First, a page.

[too-myuh-luhs, tyoo-]
noun, plural tumuluses, tumuli [too-myuh-lahy, tyoo-] .
Archaeology. an artificial mound, especially over a grave; barrow.
Geology. a domelike swelling or mound formed in congealed lava.

1680–90; < Latin: mound, swelling, equivalent to tum(ēre) to swell + -ulus -ule

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Based on the Random House Dictionary, © Random House, Inc. 2014.
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World English Dictionary
tumulus (ˈtjuːmjʊləs)
n , pl -li
archaeol (no longer in technical usage) another word for barrow
[C17: from Latin: a hillock, from tumēre to swell up]

Collins English Dictionary - Complete & Unabridged 10th Edition
2009 © William Collins Sons & Co. Ltd. 1979, 1986 © HarperCollins
Publishers 1998, 2000, 2003, 2005, 2006, 2007, 2009
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Word Origin & History

ancient burial mound, 1686, from L. tumulus "hillock," from tumere "to swell" (see thigh).
Online Etymology Dictionary, © 2010 Douglas Harper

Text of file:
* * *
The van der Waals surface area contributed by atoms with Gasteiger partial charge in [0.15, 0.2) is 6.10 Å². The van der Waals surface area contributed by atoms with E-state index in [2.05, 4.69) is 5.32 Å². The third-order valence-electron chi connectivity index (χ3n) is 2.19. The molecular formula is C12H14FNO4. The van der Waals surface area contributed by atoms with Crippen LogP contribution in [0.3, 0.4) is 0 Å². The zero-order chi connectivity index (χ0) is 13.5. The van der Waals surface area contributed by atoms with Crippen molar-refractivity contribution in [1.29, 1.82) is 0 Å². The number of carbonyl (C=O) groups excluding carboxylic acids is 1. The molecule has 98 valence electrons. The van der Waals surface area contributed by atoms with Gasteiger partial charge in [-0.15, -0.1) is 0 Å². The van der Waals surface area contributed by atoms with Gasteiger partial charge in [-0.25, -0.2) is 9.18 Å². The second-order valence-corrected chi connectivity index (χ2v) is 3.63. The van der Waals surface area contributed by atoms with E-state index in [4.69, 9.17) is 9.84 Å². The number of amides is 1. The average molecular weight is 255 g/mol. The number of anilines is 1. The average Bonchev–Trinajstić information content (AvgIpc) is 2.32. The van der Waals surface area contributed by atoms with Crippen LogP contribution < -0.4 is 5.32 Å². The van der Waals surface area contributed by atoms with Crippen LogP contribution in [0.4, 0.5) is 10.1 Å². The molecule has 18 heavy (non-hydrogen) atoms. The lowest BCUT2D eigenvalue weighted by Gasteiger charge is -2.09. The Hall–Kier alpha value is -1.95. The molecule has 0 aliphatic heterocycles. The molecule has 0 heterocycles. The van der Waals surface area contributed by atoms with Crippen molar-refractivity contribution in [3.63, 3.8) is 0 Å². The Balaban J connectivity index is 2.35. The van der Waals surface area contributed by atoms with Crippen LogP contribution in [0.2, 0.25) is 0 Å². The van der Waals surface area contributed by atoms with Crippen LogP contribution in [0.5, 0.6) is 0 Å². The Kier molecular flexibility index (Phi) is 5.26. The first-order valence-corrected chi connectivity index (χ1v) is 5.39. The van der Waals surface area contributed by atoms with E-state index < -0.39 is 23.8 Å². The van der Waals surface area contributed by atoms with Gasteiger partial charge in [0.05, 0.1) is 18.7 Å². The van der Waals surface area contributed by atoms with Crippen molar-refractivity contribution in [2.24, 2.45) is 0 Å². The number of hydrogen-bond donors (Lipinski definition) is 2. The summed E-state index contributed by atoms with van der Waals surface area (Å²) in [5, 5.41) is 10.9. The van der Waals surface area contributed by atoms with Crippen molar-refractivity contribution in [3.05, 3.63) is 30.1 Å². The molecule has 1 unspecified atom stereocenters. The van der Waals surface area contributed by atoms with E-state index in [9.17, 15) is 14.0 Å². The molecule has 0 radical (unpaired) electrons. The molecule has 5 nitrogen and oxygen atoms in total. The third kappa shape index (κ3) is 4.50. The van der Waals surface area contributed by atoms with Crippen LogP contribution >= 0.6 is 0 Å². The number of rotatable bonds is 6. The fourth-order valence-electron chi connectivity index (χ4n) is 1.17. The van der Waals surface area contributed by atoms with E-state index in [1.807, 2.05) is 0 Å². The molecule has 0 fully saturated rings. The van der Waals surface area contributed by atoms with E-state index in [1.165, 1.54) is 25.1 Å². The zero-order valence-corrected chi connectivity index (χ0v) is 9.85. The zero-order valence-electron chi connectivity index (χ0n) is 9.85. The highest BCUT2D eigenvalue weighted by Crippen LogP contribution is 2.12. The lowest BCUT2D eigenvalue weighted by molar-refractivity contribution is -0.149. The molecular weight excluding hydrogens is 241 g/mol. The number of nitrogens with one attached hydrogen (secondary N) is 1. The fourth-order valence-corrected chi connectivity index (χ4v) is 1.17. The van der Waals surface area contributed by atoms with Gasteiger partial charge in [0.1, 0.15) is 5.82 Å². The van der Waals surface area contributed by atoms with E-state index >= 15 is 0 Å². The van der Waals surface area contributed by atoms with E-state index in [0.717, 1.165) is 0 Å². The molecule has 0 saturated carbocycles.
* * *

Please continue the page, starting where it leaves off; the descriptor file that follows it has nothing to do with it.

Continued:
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Encyclopedia Britannica


in England, ancient burial place covered with a large mound of earth. In Scotland, Ireland, and Wales the equivalent term is cairn. Barrows were constructed in England from Neolithic (c. 4000 BC) until late pre-Christian (c. AD 600) times. Barrows of the Neolithic Period were long and contained the various members of a family or clan, while those of the Early Bronze Age (c. 1900 BC) were round in shape and were used to bury a single important individual, perhaps a chief or clan leader. The bodies were placed in stone or wooden vaults, over which large mounds of soil were heaped. Both types of barrows continued to be used in England until the advent of Christianity. Their sites are most common in the county of Wiltshire.

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Encyclopedia Britannica, 2008. Encyclopedia Britannica Online.
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Example sentences
In the centre was a hillock or tumulus, surmounted by a scorched hawthorn.
The pressure uplifts the crust at some weak point to form a tumulus.
Tumulus and vault facilities are now typically used at these humid sites.
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